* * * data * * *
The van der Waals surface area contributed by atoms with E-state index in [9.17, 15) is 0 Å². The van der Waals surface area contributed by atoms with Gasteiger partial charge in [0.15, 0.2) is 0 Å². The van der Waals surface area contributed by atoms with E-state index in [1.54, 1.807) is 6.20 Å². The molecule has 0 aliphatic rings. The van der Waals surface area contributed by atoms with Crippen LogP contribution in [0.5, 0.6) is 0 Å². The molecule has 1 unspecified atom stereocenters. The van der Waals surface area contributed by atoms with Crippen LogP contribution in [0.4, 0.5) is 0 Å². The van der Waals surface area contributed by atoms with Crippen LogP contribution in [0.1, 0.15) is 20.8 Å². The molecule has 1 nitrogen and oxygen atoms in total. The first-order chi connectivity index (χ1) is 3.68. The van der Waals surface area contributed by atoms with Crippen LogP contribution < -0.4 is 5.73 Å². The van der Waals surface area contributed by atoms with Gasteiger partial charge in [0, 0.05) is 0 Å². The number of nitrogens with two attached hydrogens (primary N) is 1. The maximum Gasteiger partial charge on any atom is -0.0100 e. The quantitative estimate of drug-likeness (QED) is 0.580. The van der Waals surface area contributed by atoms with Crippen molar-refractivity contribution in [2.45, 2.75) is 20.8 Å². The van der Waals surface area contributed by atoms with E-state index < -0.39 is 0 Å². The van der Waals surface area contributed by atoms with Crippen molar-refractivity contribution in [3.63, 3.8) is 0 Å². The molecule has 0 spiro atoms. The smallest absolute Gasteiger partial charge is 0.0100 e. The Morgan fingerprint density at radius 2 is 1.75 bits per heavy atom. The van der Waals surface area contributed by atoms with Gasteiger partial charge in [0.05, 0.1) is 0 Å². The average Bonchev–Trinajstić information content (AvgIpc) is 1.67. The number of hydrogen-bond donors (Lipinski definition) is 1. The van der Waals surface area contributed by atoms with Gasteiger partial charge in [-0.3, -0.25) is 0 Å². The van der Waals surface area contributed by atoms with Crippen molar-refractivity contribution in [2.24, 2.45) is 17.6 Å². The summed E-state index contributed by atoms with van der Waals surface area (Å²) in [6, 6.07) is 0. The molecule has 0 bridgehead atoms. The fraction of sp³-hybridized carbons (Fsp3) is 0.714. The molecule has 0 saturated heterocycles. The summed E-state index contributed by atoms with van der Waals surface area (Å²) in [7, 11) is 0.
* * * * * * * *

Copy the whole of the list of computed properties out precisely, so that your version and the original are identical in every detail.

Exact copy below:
The van der Waals surface area contributed by atoms with E-state index in [9.17, 15) is 0 Å². The van der Waals surface area contributed by atoms with Gasteiger partial charge in [0.15, 0.2) is 0 Å². The van der Waals surface area contributed by atoms with E-state index in [1.54, 1.807) is 6.20 Å². The molecule has 0 aliphatic rings. The van der Waals surface area contributed by atoms with Crippen LogP contribution in [0.5, 0.6) is 0 Å². The molecule has 1 unspecified atom stereocenters. The van der Waals surface area contributed by atoms with Crippen LogP contribution in [0.4, 0.5) is 0 Å². The van der Waals surface area contributed by atoms with Crippen LogP contribution in [0.1, 0.15) is 20.8 Å². The molecule has 1 nitrogen and oxygen atoms in total. The first-order chi connectivity index (χ1) is 3.68. The van der Waals surface area contributed by atoms with Crippen LogP contribution < -0.4 is 5.73 Å². The van der Waals surface area contributed by atoms with Gasteiger partial charge in [0, 0.05) is 0 Å². The number of nitrogens with two attached hydrogens (primary N) is 1. The maximum Gasteiger partial charge on any atom is -0.0100 e. The quantitative estimate of drug-likeness (QED) is 0.580. The van der Waals surface area contributed by atoms with Crippen molar-refractivity contribution in [2.45, 2.75) is 20.8 Å². The van der Waals surface area contributed by atoms with E-state index < -0.39 is 0 Å². The van der Waals surface area contributed by atoms with Crippen molar-refractivity contribution in [3.63, 3.8) is 0 Å². The molecule has 0 spiro atoms. The smallest absolute Gasteiger partial charge is 0.0100 e. The Morgan fingerprint density at radius 2 is 1.75 bits per heavy atom. The van der Waals surface area contributed by atoms with Gasteiger partial charge in [0.05, 0.1) is 0 Å². The average Bonchev–Trinajstić information content (AvgIpc) is 1.67. The number of hydrogen-bond donors (Lipinski definition) is 1. The van der Waals surface area contributed by atoms with Gasteiger partial charge in [-0.3, -0.25) is 0 Å². The van der Waals surface area contributed by atoms with Crippen molar-refractivity contribution in [2.24, 2.45) is 17.6 Å². The summed E-state index contributed by atoms with van der Waals surface area (Å²) in [6, 6.07) is 0. The molecule has 0 bridgehead atoms. The fraction of sp³-hybridized carbons (Fsp3) is 0.714. The molecule has 0 saturated heterocycles. The summed E-state index contributed by atoms with van der Waals surface area (Å²) in [7, 11) is 0.